Moore-Penrose pseudoinverse: product on left with another matrix

The following problem comes from studying the conditional expectation of a multivariate normal distribution. Let $$n\ge2$$ be an integer, and let $$\Sigma$$ be a positive semidefinite, symmetric $$n\times n$$ matrix of real numbers partitioned as $$\Sigma=\begin{pmatrix}\Sigma_{a,a}&\Sigma_{a,b}\\\Sigma_{b,a}&\Sigma_{b,b}\end{pmatrix},$$ where $$\Sigma_{a,a}$$ is $$1\times1,$$ $$\Sigma_{a,b}$$ is $$1\times(n-1)$$ and $$\Sigma_{b,b}$$ is $$(n-1)\times(n-1).$$ Is it true that $$\Sigma_{a,b}=\Sigma_{a,b}\Sigma_{b,b}^+\Sigma_{b,b}?$$ (Here, $$\Sigma_{b,b}^+$$ is the Moore-Penrose pseudoinverse.)

In the CrossValidated post "Conceptual proof that conditional of a multivariate Gaussian is multivariate Gaussian", someone claims this result. The result is clearly true if $$\Sigma_{b,b}$$ is invertible, in which case $$\Sigma_{b,b}^+=\Sigma_{b,b}^{-1}.$$ In addition, I have tried two examples, $$\Sigma=0$$ and $$\Sigma=\begin{pmatrix}\!\!\begin{array}{c|cc}1&1&0\\\hline1&1&0\\0&0&0\end{array}\!\!\end{pmatrix},$$ and in both cases we have $$\Sigma_{a,b}-\Sigma_{a,b}\Sigma_{b,b}^+\Sigma_{b,b}=0,$$ as desired. However, I could not prove the result in generality using the definition or the properties listed in the Wikipedia page.

In the context of this problem, we partition a multivariate Gaussian vector into two subvectors $$X_a$$ and $$X_b$$. The goal is to find a matrix $$C$$ such that $$Z:=X_a- C X_b$$ is uncorrelated with $$X_b$$, so that the equality $$\Sigma_{a,b}=C\,\Sigma_{b,b}\tag1$$ holds. The general solution is to take $$C:=\Sigma_{a,b}\Sigma_{b,b}{}^+,$$ where $$\Sigma_{b,b}{}^+$$ is the Moore-Penrose inverse of $$\Sigma_{b,b}$$.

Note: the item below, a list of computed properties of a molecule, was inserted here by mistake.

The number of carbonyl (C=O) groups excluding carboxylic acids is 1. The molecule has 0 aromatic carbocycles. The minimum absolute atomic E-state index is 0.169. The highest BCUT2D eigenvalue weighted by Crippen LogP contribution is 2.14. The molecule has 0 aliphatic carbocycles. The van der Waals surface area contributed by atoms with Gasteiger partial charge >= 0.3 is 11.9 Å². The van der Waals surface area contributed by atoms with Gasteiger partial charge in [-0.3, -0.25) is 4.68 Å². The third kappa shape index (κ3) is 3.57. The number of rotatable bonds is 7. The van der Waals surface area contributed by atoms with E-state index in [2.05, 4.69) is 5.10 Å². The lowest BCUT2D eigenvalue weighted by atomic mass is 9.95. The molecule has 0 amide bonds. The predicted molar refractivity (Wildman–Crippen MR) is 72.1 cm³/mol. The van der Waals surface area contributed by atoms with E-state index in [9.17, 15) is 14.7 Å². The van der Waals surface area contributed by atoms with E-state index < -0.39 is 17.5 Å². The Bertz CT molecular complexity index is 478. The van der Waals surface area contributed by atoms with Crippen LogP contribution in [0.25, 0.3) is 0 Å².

The reason why this works, even when $$\Sigma_{b,b}$$ is not of full rank, depends crucially on the fact that we are dealing with multivariate Gaussians, in which case $$\Sigma_{b,b}$$ and $$\Sigma_{a,b}$$ have a special form. Recall that every multivariate Gaussian vector is an affine transformation of some vector $$Z$$ of independent standard Gaussians. We can then write the subvectors $$X_a$$ and $$X_b$$ in the form $$X_a = AZ + \mu_a$$, $$X_b = BZ + \mu_b$$, with $$A$$ and $$B$$ matrices of constants. Since the covariance matrix of $$Z$$ is the identity, we calculate $$\Sigma_{a,b} = AB^T$$ and $$\Sigma_{b,b}=BB^T$$.
Using properties of Moore-Penrose inverses, we find $$\Sigma_{b,b}{}^+=(BB^T)^+=(B^T)^+B^+$$ and verify (1): $$C\,\Sigma_{b,b}=\Sigma_{a,b}\Sigma_{b,b}{}^+\Sigma_{b,b} =AB^T(B^T)^+\underbrace{B^+BB^T}_{B^T} =A\underbrace{B^T(B^T)^+B^T}_{B^T}=AB^T=\Sigma_{a,b}.$$
The definition of the Moore-Penrose pseudoinverse of $$\Sigma_{b,b}$$ is $$\Sigma_{b,b}^+ = (\Sigma_{b,b}^\top \Sigma_{b,b})^{-1}\Sigma_{b,b}^\top$$. This gives $$\begin{equation*} \Sigma_{a,b}\Sigma_{b,b}^+\Sigma_{b,b} = \Sigma_{a,b}(\Sigma_{b,b}^\top\Sigma_{b,b})^{-1}\Sigma_{b,b}^\top \Sigma_{b,b} = \Sigma_{a,b}, \end{equation*}$$ as desired. Note that this result is really more general than the context of covariance matrices: given $$A\in\mathbb{R}^{m\times n}$$ and $$B\in\mathbb{R}^{p\times n}$$ with $$\text{rank}(B)=n$$, then $$AB^+B = A(B^\top B)^{-1}B^\top B = A$$.
• What if $\Sigma_{b,b}$ is non-invertible? The equation $\Sigma_{b,b}^+=(\Sigma_{b,b}^T\Sigma_{b,b})^{-1}\Sigma_{b,b}^T$ only works if $\Sigma_{b,b}$ has full rank (i.e., is invertible). Mar 26 '20 at 19:20